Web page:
Pratt spokesman Matthew Bates declined comment on any specific results or conclusions, but said the company was making good progress in its investigation of what caused the crack.
“We have made significant progress ... and believe we’re very close to determining root cause,” Bates said.
One defense official said it was premature to speculate about the cause of the crack until the full battery of structural tests had been completed.
The official, who was not authorized to speak publicly, said Pratt was expected to deliver a comprehensive analysis of the test results to Pentagon officials no later than Thursday evening.
Two sources familiar with the investigation said the fan blade tests would include a “destructive” test that would cut into the turbine blade to better understand how the crack developed.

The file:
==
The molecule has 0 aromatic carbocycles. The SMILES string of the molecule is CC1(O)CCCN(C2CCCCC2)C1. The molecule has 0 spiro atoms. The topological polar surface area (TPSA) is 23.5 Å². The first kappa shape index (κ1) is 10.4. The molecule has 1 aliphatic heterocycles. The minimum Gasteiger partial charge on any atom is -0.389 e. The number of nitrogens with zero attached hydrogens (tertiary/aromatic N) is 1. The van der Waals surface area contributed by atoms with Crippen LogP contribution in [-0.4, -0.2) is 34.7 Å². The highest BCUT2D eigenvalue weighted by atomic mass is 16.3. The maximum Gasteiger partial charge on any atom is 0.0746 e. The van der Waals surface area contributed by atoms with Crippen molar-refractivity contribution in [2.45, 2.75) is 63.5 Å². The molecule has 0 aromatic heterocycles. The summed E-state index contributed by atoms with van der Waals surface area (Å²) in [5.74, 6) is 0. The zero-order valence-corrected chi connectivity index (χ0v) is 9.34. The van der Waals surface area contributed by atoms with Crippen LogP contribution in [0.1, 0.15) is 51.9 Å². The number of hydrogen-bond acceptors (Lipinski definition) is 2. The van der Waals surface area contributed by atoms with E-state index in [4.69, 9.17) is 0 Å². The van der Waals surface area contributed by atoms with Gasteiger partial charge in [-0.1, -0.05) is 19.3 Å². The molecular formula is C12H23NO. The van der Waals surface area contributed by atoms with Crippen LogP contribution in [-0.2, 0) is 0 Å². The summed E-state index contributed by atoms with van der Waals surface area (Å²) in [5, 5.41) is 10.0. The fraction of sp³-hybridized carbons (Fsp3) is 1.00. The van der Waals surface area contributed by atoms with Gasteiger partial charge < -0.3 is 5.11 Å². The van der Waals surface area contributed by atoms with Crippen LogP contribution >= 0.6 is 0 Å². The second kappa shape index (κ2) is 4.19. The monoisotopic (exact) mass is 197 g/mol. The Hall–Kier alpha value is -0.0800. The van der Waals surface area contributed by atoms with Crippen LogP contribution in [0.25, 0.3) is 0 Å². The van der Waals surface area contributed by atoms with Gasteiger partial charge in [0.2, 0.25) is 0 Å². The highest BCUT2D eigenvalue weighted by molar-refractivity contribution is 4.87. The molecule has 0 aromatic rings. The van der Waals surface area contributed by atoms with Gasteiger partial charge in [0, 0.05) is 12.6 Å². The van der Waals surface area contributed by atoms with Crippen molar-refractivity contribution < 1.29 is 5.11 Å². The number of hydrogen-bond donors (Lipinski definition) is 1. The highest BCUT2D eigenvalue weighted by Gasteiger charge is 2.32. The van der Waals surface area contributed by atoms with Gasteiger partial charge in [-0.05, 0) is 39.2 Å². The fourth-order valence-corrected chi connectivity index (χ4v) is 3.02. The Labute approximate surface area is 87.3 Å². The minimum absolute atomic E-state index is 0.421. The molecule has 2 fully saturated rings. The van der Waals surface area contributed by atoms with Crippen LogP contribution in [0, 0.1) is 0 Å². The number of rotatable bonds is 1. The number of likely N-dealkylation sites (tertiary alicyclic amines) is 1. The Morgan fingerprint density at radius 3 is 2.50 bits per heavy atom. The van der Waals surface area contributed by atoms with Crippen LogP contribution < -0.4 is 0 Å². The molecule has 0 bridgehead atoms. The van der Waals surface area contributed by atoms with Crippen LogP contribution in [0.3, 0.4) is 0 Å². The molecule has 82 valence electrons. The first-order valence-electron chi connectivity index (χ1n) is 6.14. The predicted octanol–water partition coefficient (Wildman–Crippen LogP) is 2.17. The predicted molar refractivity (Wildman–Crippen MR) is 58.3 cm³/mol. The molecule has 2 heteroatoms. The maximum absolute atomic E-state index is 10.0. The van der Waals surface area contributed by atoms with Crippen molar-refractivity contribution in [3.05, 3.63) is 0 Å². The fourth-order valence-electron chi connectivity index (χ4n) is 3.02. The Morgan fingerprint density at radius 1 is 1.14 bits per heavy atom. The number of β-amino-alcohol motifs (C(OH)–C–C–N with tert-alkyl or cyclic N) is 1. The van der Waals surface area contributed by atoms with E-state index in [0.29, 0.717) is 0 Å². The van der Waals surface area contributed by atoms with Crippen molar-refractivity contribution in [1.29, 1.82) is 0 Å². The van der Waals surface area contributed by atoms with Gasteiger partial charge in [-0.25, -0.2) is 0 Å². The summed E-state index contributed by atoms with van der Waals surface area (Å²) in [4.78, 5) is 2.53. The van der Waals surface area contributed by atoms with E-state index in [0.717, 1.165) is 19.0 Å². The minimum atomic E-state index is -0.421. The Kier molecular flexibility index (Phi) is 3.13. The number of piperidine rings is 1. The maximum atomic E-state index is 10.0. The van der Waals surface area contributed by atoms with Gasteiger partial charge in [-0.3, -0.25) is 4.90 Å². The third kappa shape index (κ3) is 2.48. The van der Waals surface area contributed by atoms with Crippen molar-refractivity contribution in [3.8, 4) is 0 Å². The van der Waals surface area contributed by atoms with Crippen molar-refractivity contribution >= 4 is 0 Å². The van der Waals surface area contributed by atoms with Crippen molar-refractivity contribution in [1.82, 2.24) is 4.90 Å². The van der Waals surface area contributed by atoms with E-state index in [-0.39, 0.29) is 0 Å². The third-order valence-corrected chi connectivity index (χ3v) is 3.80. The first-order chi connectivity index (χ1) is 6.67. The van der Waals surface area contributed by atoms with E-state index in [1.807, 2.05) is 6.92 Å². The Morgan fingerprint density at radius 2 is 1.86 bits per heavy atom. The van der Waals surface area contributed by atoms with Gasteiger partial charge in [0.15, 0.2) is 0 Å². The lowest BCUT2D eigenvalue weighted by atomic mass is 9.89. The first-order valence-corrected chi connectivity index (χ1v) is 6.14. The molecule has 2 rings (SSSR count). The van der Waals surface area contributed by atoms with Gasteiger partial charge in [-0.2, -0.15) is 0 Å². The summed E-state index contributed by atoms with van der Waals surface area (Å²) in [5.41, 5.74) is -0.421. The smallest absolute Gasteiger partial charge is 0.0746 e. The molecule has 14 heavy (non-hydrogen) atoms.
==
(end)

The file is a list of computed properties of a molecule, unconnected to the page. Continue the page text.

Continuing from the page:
Engineers believe the crack is either a “creep rupture along a grain boundary” that was caused by prolonged exposure to high heat, or that it was caused by an anomaly during the metal casting process, the sources said.
The F-35 program, initially meant to start operating in 2012, is overdue and well over its original budget, but defense officials say it is making progress. They argue that the current grounding -- and a separate issue involving the plane’s temperature control unit -- are normal occurrences during the development phase of a any new warplane.
The delays are causing problems for countries like Australia, which was due to buy 100 of the radar-evading F-35s, but is now considering whether to buy 24 more Boeing F/A-18 Super Hornets instead.